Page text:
Needless to say, I have become creative with some of my favorite dishes.  Even though GF can feel like a prison sentence, some great recipes have come from my experiments.  Someday I will share my recipe for coconut and almond flour cakes, but for now, here are some recipes born from the summer vegetables in the garden.  Enjoy.

Spaghetti Squash with Basil and Parmesan Pesto

  • 1 large spaghetti squash (approx. 4 lb)
  • Olive oil
  • 2 cups fresh basil
  • 1/2 cup fresh spinach or parsley
  • one lemon’s zest
  • 1/2 cup good quality olive oil
  • 3/4 cup parmesan cheese grated
  • juice of one lemon
  • 1/2 cup toasted pecans or pine nuts
  • 3 cloves of garlic
  • Salt, pepper & chili flakes to taste.

Preheat the oven to 425 degrees.  Puree the basil together with the spinach or parsley, and lemon zest, slowly drizzling in olive oil, so it becomes a puree.  Add all the rest of the ingredients, pulsing the blender or food processor after each addition, plus scraping down the sides often.  Cook the squash by slicing it in half, and removing the large seeds (they can be set aside for roasting if you are ambitious enough.)  Rub the whole squash inside and out with olive oil, and place face down on a roasting pan.  Roast in a pan.  When the squash is done cooking, it should pull easily out of the shell of the squash.  It will look like spaghetti, and have a bland taste, not unlike pasta.  It can be eaten tossed with above sauce, or with marinara sauce, or other favorite pasta sauce, even olive oil and garlic is good.  Serves 4-6

Sweet Corn and Blueberry Salad

  • 4 ears sweet corn, husked
  • 3/4 cup fresh blueberries
  • 1/4 cup green onion, finely chopped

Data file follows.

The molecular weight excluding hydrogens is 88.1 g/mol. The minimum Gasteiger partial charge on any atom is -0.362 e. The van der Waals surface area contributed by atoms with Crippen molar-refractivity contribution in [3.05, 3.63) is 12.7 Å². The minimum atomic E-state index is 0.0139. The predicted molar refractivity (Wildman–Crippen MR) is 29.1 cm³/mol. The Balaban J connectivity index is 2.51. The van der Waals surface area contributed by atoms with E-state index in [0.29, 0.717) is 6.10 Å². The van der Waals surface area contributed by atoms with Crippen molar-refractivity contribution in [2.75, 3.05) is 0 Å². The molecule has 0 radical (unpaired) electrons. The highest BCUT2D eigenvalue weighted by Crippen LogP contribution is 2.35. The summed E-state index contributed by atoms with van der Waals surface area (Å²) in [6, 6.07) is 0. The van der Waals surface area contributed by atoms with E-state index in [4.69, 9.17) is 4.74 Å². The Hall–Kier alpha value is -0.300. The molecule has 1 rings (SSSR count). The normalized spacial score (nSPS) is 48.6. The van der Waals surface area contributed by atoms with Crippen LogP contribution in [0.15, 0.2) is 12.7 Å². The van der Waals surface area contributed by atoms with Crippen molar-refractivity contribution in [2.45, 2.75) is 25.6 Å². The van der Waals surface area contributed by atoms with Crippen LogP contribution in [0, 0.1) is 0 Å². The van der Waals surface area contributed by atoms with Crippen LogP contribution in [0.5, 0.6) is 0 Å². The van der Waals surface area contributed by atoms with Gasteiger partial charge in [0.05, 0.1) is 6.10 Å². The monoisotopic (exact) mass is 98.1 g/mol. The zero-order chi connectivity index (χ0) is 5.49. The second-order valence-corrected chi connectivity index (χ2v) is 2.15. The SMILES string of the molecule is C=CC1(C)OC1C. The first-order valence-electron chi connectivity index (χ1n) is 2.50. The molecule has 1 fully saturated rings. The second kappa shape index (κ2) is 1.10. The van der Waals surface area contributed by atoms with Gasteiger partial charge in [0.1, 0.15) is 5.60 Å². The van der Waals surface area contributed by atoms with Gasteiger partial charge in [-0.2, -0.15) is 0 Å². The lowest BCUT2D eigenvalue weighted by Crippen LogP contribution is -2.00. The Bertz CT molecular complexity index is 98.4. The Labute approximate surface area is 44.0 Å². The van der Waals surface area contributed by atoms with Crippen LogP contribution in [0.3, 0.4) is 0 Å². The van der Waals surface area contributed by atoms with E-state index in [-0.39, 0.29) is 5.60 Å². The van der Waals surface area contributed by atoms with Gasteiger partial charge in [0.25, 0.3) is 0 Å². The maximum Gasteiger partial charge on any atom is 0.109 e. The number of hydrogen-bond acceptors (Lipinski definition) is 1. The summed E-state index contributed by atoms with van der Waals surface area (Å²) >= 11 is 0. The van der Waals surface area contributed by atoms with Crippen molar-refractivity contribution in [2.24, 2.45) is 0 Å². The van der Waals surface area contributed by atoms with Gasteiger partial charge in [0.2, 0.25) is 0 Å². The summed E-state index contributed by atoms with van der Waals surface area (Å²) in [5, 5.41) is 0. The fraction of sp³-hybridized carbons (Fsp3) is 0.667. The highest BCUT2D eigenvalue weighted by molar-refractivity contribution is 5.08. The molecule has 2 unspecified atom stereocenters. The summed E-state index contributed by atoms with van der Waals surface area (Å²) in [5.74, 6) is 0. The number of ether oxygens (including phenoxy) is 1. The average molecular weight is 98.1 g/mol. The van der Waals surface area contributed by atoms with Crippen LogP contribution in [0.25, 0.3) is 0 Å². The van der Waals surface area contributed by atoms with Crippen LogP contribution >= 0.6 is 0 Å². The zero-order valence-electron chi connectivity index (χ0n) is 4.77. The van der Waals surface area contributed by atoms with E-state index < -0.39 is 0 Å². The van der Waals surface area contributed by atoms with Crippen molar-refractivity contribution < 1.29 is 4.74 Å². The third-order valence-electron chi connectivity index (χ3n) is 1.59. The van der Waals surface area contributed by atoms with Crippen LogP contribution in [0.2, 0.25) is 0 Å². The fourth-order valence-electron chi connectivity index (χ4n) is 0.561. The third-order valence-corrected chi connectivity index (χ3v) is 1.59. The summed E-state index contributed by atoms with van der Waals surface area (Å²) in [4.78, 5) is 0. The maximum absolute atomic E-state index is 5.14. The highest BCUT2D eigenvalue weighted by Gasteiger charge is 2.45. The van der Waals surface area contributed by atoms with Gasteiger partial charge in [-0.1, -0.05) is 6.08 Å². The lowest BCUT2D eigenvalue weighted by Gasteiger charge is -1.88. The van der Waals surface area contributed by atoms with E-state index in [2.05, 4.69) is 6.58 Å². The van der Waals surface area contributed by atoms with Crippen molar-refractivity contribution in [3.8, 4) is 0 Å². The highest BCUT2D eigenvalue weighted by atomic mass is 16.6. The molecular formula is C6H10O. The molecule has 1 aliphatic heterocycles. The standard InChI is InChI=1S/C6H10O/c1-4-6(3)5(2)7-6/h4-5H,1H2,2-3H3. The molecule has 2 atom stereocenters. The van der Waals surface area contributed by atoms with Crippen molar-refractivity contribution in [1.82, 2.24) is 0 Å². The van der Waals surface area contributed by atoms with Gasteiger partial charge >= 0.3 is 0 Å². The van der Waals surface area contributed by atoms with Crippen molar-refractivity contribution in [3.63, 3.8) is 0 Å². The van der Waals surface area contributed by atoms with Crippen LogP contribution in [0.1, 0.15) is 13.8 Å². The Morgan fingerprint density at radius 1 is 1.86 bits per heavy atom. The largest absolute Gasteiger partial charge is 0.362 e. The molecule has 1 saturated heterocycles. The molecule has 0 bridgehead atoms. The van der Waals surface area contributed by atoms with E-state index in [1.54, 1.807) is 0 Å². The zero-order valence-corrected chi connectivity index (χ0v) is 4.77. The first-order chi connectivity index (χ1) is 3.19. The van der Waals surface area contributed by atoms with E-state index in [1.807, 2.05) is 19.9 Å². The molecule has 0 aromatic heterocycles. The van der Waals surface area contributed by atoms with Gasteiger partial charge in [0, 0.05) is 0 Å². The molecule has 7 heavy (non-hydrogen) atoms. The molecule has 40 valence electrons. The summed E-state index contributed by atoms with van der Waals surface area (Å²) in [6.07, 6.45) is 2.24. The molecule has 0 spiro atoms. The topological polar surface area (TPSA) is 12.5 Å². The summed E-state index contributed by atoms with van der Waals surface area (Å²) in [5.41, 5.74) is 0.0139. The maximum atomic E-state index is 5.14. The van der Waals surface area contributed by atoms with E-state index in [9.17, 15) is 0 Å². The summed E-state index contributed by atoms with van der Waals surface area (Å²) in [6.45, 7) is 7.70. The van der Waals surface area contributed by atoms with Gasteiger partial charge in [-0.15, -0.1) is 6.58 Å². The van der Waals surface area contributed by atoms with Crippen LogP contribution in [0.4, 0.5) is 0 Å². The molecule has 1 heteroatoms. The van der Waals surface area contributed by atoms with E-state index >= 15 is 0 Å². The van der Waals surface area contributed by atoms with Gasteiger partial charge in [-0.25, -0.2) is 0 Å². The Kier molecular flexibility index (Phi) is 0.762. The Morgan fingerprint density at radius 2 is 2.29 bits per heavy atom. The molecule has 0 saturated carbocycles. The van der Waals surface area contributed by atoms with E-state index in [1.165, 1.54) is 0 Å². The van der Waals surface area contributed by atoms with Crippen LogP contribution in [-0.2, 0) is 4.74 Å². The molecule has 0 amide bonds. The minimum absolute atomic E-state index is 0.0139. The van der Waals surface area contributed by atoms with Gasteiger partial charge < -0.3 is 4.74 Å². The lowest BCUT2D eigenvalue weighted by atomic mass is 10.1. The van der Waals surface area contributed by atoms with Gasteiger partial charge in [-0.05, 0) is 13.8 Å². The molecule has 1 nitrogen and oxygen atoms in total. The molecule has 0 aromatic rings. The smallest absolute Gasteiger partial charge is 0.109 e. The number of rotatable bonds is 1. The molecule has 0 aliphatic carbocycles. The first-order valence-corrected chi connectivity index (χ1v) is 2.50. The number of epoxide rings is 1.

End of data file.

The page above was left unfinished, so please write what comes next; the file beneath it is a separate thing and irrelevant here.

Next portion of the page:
• 1 cucumber, peeled if skin is tough,
  • and small diced
  • 1 jalapeno, or spicy chili, minced
  • 1/4 cup fresh mint or basil, chopped
  • 2 tablespoons lime juice
  • 2 tablespoons salad oil
  • One tablespoon agave nectar or honey
  • Salt, pepper

Grill or boil the sweet corn on the cob, until it is cooked, (less than 5 minutes).  Remove the corn from the heat.  While the corn is cooling, make vinaigrette from the lime juice, oil, and honey. When the corn has cooled, cut it from the cobs.  Lightly toss all the ingredients together, with the vinaigrette, adding the blueberries last.   Serves 4-6

Grandma’s Irish stew

  • Olive oil
  • 1 cup onion, large diced
  • 4 cloves garlic, minced
  • 1 pound green cabbage, sliced
  • 2 cups white or yellow potatoes, large diced
  • One cup carrots, large diced
  • 4 gluten- free sausages , sliced
  • 2 quarts vegetable or chicken broth.
  • 1 cup gluten- free beer (optional)
  • 1/2 teaspoon crushed caraway seeds
  • 1/8 cup fresh parsley, chopped
  • one sprig of fresh dill, chopped
  • Sea salt, and pepper

Heat some olive oil in a soup pot to medium high heat, and then add the onions, and sausage slices, sauté for about 5 minutes.  Then add the garlic and continue to cook until it is aromatic.  Then add the potatoes, carrots, caraway seeds, and cabbage.  Sauté them for a minute, then add the remaining ingredients, reducing heat to a simmer, cooking until the vegetables are tender (30-45 minutes).  Serve hot.  Serves 4

Articles by Date from 2012